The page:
zone stressors, or even deployment itself can have immediate and long-term physical, psychologic, and other adverse consequences. Some of the consequences have been generally constant throughout the history of warfare, even though the context and nature of warfare have changed dramatically. However, throughout history, society and culture have played a powerful role in how the effects of war on soldiers have been viewed, in the perceived nature and causes of the effects, and in how soldiers were treated for them. Although the experiences of those deployed to Iraq or Afghanistan bear similarities to the experiences of those deployed in previous conflicts, there are a number of distinctive and important differences in who is serving, how they are deployed, and how the conflicts are being fought. The differences have important consequences for the types and severity of challenges and readjustment problems likely to be experienced by the men and women serving in OEF and OIF and for the types of support that they and their families need both in theater and on their return home. Most of the differences are notable in that our armed forces and our country as a whole have not had relevant experience with the key features of organization and warfare that make these conflicts most distinctive. Furthermore, the research that has been conducted shares a set of limitations with studies of the experiences in prior conflicts. Those limitations include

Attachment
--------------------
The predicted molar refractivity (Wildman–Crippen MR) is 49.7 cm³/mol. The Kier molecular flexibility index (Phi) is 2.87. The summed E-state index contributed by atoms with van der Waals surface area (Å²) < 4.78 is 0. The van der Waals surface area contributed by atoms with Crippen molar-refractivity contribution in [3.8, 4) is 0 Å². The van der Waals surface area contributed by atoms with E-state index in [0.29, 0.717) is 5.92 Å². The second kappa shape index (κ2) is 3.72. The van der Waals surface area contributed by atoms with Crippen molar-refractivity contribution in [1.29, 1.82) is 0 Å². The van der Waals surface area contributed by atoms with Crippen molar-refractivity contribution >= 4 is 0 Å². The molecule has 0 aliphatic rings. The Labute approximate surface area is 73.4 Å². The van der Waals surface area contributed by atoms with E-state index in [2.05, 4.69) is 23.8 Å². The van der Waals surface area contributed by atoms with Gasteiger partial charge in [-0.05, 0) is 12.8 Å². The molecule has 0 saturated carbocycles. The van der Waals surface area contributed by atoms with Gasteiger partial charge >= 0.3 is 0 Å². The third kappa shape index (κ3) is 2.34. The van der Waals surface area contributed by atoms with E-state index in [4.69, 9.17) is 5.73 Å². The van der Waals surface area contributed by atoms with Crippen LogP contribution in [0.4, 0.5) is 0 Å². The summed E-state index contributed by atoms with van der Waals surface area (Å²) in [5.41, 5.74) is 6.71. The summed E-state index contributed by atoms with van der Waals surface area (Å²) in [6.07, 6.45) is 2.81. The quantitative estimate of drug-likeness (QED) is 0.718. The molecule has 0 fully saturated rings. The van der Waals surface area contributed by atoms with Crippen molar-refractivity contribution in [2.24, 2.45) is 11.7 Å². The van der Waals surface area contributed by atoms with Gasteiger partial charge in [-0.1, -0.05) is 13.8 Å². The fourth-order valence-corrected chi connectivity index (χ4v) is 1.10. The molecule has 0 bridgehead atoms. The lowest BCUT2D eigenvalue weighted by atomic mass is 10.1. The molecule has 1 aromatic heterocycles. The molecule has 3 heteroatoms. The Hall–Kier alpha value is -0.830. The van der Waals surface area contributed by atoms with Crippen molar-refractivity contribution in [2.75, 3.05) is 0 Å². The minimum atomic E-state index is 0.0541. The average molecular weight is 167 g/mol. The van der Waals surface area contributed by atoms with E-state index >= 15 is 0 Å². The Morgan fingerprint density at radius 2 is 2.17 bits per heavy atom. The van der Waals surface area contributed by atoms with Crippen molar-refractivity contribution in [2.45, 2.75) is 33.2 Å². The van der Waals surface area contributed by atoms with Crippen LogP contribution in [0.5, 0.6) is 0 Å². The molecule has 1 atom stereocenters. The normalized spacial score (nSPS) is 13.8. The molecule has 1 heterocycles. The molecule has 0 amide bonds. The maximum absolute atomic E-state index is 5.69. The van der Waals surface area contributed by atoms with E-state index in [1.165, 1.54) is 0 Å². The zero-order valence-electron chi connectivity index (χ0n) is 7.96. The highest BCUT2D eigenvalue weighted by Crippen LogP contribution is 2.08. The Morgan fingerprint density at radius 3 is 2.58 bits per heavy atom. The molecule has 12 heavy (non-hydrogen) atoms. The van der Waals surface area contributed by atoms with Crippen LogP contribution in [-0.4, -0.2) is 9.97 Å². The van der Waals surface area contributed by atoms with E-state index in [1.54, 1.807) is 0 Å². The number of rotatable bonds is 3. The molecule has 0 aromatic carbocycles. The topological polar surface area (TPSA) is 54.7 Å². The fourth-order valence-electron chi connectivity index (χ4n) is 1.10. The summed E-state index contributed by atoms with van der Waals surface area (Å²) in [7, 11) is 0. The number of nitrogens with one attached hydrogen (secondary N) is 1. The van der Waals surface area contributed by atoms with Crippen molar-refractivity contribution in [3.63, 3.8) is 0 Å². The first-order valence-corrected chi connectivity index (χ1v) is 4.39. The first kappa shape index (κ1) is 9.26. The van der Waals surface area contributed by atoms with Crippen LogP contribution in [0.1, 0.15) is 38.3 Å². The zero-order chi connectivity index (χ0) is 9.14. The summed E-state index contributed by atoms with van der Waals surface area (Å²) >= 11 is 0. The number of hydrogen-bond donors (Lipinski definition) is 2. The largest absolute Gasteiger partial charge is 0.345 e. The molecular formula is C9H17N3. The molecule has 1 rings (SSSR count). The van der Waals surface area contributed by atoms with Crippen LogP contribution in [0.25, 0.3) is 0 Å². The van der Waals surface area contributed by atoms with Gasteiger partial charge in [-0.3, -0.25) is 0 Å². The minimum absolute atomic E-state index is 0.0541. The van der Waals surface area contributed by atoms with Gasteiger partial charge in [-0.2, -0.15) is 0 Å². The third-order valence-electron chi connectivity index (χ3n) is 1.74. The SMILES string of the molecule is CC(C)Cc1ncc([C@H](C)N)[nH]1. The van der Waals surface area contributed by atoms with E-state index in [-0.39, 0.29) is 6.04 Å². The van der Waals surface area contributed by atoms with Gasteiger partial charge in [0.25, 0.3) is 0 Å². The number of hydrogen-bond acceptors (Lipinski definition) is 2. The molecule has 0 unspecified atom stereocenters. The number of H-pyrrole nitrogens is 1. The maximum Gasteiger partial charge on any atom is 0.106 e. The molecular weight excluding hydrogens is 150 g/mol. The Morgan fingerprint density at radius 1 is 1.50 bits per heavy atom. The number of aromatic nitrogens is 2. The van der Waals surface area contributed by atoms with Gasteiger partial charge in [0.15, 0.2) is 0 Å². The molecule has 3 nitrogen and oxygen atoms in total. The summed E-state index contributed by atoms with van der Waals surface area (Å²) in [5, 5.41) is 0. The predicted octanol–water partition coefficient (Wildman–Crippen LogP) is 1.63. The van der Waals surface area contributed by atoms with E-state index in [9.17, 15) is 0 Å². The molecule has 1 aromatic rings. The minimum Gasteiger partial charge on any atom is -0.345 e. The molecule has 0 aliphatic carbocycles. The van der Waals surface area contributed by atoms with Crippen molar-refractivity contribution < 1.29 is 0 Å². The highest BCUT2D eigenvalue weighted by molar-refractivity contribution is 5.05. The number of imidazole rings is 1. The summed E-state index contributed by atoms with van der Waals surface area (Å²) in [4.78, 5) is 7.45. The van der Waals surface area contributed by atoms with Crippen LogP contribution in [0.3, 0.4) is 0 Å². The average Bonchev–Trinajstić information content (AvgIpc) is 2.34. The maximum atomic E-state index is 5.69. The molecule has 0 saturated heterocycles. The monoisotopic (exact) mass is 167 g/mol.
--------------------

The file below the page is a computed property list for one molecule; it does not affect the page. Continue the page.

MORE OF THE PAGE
• Reliance on samples of convenience, which limits their external validity (generalizability).

  • Reliance on brief screening instruments to identify key outcomes and to estimate prevalence, which limits internal validity.

  • Use of cross-sectional designs, which limits the ability to support causal inference and to elucidate the course of disorders.

  • Assessment of narrow sets of risk and protective factors, which results in under-specified models with a high risk of bias.

  • Conduct of many studies by VA or DOD, rather than by independent third parties, which raises important questions about the accuracy of respondents’ self-reports, particularly with regard to sensitive issues.

All those limitations are understandable given the fiscal and practical challenges involved in conducting long-term outcome studies (for example, longitudinal epidemiologic studies are expensive and difficult to implement). To be useful in the formulation of policy, however, studies need to be both scientifically sound and comprehensive. The committee is aware of the Millennium Cohort Study, several studies being conducted by RAND, and other studies that are in progress. Additional studies that address some of the methodologic challenges identified above—for instance, using probability sampling, diagnostic interviewing, and longitudinal designs—will be needed to move the field forward.

The committee recommends that the Department of Defense, the Department of Veterans Affairs, and other federal agencies fund research on readjustment needs of returning OEF and OIF veterans, their families, and their communities that explicitly addresses methodologic and substantive gaps in completed and ongoing research. For example, the support of large-scale, independent studies with longitudinal designs, probability sampling, comprehensive clinical assessment of key outcomes, and more fully specified models that include objective biologic measures should be considered.

In Chapter 4, the committee presents many of its preliminary findings and notes that research and program development are needed to substantiate the potential efficacy and cost



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